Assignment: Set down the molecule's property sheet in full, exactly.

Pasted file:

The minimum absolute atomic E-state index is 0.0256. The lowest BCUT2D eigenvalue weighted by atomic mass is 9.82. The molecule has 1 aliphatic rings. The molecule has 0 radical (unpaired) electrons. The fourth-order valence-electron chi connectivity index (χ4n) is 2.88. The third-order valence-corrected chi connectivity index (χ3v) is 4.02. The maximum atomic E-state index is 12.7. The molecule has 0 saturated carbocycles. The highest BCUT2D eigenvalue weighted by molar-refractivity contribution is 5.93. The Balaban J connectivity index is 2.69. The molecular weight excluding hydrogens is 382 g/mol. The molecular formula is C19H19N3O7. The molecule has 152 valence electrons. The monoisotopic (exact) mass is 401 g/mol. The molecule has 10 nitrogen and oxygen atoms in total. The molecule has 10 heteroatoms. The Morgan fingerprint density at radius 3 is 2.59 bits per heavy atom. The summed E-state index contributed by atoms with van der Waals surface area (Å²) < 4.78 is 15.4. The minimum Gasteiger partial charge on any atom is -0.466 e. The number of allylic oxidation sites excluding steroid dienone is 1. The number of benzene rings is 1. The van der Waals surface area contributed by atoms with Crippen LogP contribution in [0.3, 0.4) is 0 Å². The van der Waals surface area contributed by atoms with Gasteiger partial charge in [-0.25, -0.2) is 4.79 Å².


The minimum absolute atomic E-state index is 0.0256. The lowest BCUT2D eigenvalue weighted by atomic mass is 9.82. The molecule has 1 aliphatic rings. The molecule has 0 radical (unpaired) electrons. The fourth-order valence-electron chi connectivity index (χ4n) is 2.88. The third-order valence-corrected chi connectivity index (χ3v) is 4.02. The maximum atomic E-state index is 12.7. The molecule has 0 saturated carbocycles. The highest BCUT2D eigenvalue weighted by molar-refractivity contribution is 5.93. The Balaban J connectivity index is 2.69. The molecular weight excluding hydrogens is 382 g/mol. The molecular formula is C19H19N3O7. The molecule has 152 valence electrons. The monoisotopic (exact) mass is 401 g/mol. The molecule has 10 nitrogen and oxygen atoms in total. The molecule has 10 heteroatoms. The Morgan fingerprint density at radius 3 is 2.59 bits per heavy atom. The summed E-state index contributed by atoms with van der Waals surface area (Å²) < 4.78 is 15.4. The minimum Gasteiger partial charge on any atom is -0.466 e. The number of allylic oxidation sites excluding steroid dienone is 1. The number of benzene rings is 1. The van der Waals surface area contributed by atoms with Crippen LogP contribution in [0.3, 0.4) is 0 Å². The van der Waals surface area contributed by atoms with Gasteiger partial charge in [-0.25, -0.2) is 4.79 Å².